This week I get to fulfill a promise made some time ago to fans of Elektra, both of my generation and the younger Parterriani: the very first Vienna post-war performance of the opera. The one-time-only cast for the opening of the new production in the first season in the restored Haus auf dem Ring on 8 April 1956 featured three dynamos: Christel Goltz, Margarete Klose, and Hilde Zadek. On the podium was Karl Böhm.
Given the recent practice of toning down the opera in the aftermath of the years in which it was dominated by Birgit Nilsson, Regina Resnik, and Leonie Rysanek, this performance represents a good old-fashioned blood-and-guts interpretation.
Goltz, who died in 2008 at age 96, sang dozens of performances with the company between 1944 and 1970, with her feature roles being Elektra, Salome, and die Färberin in Die Frau ohne Schatten (the later two of which she recorded for Decca). With only six performances of Salome at the Met in the 1954/1955 season and a handful of recordings, her blazing dramatic soprano remains relatively unknown in the 21st century.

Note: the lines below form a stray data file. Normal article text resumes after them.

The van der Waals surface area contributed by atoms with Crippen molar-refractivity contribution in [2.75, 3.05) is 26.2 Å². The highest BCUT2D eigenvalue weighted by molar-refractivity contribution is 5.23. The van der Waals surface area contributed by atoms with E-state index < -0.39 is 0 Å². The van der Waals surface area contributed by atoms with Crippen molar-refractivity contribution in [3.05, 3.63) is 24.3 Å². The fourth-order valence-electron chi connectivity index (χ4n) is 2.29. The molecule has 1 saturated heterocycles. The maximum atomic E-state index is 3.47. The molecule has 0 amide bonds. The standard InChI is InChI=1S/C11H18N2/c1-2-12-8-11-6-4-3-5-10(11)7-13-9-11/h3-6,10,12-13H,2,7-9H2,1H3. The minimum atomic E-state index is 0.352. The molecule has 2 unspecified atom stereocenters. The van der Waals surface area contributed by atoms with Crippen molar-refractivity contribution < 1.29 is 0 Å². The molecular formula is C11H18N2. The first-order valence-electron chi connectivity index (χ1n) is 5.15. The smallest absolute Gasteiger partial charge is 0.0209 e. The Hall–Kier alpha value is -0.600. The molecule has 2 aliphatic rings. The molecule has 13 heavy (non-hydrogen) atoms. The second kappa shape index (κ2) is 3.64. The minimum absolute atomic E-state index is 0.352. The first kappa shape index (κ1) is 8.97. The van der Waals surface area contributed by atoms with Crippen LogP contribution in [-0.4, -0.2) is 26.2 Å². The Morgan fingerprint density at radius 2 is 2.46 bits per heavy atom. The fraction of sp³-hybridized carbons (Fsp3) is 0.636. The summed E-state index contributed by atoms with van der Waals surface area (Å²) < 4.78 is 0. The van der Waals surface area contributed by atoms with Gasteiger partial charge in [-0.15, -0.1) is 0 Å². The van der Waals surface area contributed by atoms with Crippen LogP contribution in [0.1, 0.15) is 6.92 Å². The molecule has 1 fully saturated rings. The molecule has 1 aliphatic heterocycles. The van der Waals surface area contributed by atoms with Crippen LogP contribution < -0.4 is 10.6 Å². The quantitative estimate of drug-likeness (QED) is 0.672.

Klose (1899-1968) was ending her stage career at the time of this performance, and sang only the premiere of this production (her frequent replacement through 1963 was Elisabeth Höngen), which turned out to be her farewell to the company with which she had debuted as Klytämnestra in March 1941.
She retired in 1961 and concentrated on teaching at the Salzburg Mozarteum until her sudden death. Today she is most remembered for her Fricka on the 1954 Wilhelm Fürtwängler recording of Die Walküre for EMI (which is where I discovered her, along with Leonie).
Zadek, who turned 99 in December, was another Wiener Staatsoper company mainstay from 1947 through her retirement in 1971, with eight performances at the Met in four different operas over six weeks in 1952/1953 (Donna Anna, Eva, Elsa, and Aida!).
Somewhat ironically, the two biggest stars in the cast take lesser roles: Max Lorenz as Aegisth and Christa Ludwig and as the Third Maid.
If you are a true Elektra fan and haven’t heard this (at least for a couple of years), or are a newcomer to the opera, I suggest you find 97 minutes without interruptions to fully appreciate Strauss at his most demented.